Group Claims Breakthrough: Claimants in Group Litigation Can Use a Single Claim Form
On 16 June 2023 the Divisional Court (Dingemans LJ and Andrew Baker J) handed down judgment in the expedited appeal in Abbott v Ministry of Defence  EWHC 1475 (KB) which confirms that it is permissible for claimants in group litigation to use a single ‘omnibus’ claim form to commence proceedings so long as the claims can be conveniently disposed of in the same proceedings.
The Abbott claims themselves concern noise-induced hearing loss alleged to have resulted from exposure to excessive noise levels whilst the 3,550 claimants were on military service. All of the claimants are represented by Hugh James Solicitors who, on 28 June 2021, used a single claim form in the name of David Abbott together with a schedule containing the names and addresses of the balance of the cohort to start the claims. There was some urgency to issue to avoid the implementation date two days later of an Act concerning limitation in claims brought by service personnel and veterans for overseas operations, so it was clearly important to the claimants to preserve the validity of the June ’21 claims.
Neither party appeared to want a formal group litigation order, but agreed the claims gave rise to generic issues and agreed a lead case process of common case management proceeding to a single lead claim trial: a similar approach to that adopted in
The Abbott claims are just one set of EL litigation against the MoD at the moment. They include the Bargh claims for non-freezing cold injuries brought by 45 service personnel in which, in December 2019, Senior Master Fontaine had ruled that a single claim form should not have been used as the claims had very little in common save the type of injury and defendant.
At a case management hearing in July 2022 and of his own motion Master Davison decided that it was impermissible under CPR, parts 7 and 19, for an ‘omnibus’ claim form to have been used. Each claimant (other than Mr Abbott himself) had to issue a new claim form and pay the appropriate court fee. The claimants appealed. In the meantime the consequences were pretty stark – over 3,000 claimants issued individual claim forms, many claimed fee remission but Hugh James still had to pay £430,000 in over-charging of issue fees and the court office was overwhelmed resulting in long delays such that by May 2023 142 claim forms had still not been issued.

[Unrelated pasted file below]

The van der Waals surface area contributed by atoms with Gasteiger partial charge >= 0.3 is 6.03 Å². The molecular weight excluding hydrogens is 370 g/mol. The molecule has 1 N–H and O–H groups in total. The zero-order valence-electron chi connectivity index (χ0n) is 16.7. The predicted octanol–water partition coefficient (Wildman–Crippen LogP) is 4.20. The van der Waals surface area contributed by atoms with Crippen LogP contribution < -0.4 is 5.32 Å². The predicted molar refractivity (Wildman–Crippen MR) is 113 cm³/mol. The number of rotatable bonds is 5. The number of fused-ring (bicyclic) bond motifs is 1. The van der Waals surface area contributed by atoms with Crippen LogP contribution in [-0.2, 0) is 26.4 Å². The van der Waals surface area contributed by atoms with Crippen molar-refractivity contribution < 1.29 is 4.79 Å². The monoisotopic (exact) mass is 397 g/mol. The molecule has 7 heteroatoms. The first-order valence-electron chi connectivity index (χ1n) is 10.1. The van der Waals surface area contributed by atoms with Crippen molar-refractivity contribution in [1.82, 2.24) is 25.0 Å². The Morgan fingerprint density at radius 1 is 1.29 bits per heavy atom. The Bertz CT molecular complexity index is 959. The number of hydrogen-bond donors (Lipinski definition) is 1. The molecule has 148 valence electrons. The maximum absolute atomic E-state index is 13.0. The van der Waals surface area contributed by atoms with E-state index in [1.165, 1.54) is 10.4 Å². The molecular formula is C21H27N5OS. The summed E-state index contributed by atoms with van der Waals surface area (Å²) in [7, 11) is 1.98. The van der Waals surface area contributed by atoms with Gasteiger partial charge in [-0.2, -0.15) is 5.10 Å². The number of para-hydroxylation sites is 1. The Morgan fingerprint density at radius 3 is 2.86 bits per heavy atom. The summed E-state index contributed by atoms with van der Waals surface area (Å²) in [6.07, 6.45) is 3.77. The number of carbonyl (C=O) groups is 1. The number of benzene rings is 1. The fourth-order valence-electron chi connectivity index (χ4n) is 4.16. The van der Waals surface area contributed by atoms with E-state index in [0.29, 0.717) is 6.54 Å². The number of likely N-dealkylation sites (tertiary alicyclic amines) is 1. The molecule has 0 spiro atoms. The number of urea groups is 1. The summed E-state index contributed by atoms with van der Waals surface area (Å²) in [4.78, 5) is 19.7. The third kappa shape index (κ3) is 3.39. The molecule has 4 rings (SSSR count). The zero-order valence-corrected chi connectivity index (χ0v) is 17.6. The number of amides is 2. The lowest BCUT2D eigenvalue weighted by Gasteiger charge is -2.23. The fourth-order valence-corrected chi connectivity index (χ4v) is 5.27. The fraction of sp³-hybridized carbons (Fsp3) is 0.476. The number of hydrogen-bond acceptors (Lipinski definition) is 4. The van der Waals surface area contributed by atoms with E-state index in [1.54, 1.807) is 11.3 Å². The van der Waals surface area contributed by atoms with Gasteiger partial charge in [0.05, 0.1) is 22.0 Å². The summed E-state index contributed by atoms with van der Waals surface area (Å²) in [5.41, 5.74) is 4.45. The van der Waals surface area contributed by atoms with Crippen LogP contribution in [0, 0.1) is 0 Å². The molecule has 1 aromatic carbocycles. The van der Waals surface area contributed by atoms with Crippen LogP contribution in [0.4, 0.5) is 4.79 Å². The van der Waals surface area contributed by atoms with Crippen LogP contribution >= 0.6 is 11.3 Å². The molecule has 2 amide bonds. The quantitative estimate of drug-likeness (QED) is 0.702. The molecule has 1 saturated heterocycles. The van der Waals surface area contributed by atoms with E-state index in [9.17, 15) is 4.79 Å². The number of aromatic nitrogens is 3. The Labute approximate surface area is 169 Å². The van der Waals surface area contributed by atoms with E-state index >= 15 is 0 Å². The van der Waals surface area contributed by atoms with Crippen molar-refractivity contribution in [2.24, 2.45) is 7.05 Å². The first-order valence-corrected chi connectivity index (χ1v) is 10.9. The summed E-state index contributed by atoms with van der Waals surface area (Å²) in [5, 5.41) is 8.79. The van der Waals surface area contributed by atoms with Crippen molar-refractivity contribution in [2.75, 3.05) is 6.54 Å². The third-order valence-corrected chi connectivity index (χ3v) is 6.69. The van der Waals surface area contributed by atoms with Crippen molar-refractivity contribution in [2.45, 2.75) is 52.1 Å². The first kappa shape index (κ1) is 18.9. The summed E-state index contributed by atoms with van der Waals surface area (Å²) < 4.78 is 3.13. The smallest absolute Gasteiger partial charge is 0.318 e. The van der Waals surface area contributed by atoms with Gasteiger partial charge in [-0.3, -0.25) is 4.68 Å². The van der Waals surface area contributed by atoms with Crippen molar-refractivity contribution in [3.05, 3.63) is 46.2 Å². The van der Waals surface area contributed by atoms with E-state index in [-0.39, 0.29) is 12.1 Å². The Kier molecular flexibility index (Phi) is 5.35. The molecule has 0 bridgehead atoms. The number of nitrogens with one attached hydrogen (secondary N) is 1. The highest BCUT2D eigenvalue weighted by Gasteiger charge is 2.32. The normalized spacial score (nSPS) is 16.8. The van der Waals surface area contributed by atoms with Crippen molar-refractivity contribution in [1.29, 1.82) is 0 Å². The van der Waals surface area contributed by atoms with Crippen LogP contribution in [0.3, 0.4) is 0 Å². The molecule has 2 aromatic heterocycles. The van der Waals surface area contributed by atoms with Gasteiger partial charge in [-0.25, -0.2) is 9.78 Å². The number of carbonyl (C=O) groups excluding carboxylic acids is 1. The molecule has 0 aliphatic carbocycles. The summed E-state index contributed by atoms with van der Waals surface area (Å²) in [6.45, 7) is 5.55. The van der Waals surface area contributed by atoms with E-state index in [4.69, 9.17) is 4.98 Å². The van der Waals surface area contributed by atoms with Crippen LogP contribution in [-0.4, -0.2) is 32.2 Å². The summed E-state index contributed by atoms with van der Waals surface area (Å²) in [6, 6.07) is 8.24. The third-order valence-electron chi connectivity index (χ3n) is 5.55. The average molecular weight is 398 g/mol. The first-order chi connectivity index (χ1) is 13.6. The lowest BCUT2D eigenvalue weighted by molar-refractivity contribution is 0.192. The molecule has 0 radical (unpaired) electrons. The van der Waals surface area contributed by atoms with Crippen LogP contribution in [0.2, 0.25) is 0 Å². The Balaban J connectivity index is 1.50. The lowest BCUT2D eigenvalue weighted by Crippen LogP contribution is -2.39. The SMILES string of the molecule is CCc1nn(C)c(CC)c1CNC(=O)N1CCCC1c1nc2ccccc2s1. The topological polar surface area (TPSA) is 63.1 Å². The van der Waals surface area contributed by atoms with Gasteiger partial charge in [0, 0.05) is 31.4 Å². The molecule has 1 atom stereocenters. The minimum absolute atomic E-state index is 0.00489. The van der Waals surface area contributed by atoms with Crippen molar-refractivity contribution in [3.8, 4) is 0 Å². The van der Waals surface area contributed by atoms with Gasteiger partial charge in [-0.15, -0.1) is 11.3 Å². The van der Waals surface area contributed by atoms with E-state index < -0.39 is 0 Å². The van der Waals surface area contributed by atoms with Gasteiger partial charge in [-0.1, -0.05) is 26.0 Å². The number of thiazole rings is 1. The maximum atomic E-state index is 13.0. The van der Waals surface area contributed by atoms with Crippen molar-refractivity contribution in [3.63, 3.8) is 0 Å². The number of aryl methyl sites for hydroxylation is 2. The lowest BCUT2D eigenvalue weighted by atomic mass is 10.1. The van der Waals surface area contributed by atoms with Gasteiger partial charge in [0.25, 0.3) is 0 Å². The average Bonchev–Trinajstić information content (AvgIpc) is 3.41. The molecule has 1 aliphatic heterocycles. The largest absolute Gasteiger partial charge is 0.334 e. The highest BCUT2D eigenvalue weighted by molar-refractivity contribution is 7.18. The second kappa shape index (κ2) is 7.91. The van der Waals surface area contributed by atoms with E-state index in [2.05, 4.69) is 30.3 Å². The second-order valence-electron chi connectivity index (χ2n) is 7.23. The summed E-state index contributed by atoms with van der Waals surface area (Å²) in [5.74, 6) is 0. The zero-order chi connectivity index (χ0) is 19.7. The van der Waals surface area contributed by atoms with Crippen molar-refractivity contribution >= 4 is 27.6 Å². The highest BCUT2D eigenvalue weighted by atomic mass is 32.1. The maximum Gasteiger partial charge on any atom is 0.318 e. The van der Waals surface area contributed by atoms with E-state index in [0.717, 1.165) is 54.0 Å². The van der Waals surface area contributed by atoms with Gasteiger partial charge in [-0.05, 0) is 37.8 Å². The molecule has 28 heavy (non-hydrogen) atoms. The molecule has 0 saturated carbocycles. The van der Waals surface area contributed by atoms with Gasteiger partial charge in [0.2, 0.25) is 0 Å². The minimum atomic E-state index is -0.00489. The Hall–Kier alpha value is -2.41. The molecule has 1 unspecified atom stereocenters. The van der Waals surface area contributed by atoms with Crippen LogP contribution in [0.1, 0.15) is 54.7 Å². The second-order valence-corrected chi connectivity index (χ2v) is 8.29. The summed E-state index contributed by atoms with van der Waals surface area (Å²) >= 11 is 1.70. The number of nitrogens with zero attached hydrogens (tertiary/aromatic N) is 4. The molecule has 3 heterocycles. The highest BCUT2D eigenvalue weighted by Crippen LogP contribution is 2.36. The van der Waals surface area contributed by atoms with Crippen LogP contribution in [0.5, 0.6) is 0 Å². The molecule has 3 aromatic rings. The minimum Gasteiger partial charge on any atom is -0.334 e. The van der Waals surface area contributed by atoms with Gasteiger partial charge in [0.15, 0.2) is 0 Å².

Giving the lead judgment, Andrew Baker J allowed the appeal concluding that Master Davison was wrong to forbid the use of a single claim form as:
- CPR 19.1 provides that any number of claimants (or defendants) may be joined as parties to a claim i.e. to a set of proceedings commenced by a single claim form under Part 7 (or equivalent);
- The CPR therefore provide no absolute limit on the number of claimants on a single claim form and weight of numbers is not relevant, without more, to resolving the issue.
- The qualification to that is CPR rule 7.3 and its test of convenience. A single claim form should only be used to start multiple claims ‘which can be conveniently disposed of in the same proceedings’. As the White Book says in note 7.3.5 that is the sole test.
- The governing principle is the convenience of disposing of the issues arising between the parties in a single set of proceedings. The most important factor in determining ‘the convenience test’ will generally be the degree of commonality between the causes of action, including as part of that the significance for each individual claim or any common issues of fact or law.
Given the ambiguity of the position beforehand this judgment was handed down, it is likely to be welcomed by all parties involved in group litigation as a significant cost saving measure.